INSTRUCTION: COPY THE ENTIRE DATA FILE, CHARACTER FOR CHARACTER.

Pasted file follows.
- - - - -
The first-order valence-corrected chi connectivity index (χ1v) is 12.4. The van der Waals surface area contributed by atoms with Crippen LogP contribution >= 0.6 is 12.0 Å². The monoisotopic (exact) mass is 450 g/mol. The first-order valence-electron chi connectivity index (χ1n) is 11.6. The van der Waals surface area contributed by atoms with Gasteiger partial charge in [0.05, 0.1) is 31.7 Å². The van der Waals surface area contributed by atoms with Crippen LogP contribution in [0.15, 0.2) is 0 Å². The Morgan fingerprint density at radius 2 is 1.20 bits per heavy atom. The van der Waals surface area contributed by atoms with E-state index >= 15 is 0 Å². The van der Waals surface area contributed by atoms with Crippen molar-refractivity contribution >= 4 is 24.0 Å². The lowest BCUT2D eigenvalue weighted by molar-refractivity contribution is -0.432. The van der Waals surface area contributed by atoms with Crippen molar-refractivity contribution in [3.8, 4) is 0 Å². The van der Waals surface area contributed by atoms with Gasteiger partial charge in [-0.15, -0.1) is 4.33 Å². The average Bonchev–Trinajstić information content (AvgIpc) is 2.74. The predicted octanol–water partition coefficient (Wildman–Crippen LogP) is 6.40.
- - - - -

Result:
The first-order valence-corrected chi connectivity index (χ1v) is 12.4. The van der Waals surface area contributed by atoms with Crippen LogP contribution >= 0.6 is 12.0 Å². The monoisotopic (exact) mass is 450 g/mol. The first-order valence-electron chi connectivity index (χ1n) is 11.6. The van der Waals surface area contributed by atoms with Gasteiger partial charge in [0.05, 0.1) is 31.7 Å². The van der Waals surface area contributed by atoms with Crippen LogP contribution in [0.15, 0.2) is 0 Å². The Morgan fingerprint density at radius 2 is 1.20 bits per heavy atom. The van der Waals surface area contributed by atoms with E-state index >= 15 is 0 Å². The van der Waals surface area contributed by atoms with Crippen molar-refractivity contribution >= 4 is 24.0 Å². The lowest BCUT2D eigenvalue weighted by molar-refractivity contribution is -0.432. The van der Waals surface area contributed by atoms with Crippen molar-refractivity contribution in [3.8, 4) is 0 Å². The van der Waals surface area contributed by atoms with Gasteiger partial charge in [-0.15, -0.1) is 4.33 Å². The average Bonchev–Trinajstić information content (AvgIpc) is 2.74. The predicted octanol–water partition coefficient (Wildman–Crippen LogP) is 6.40.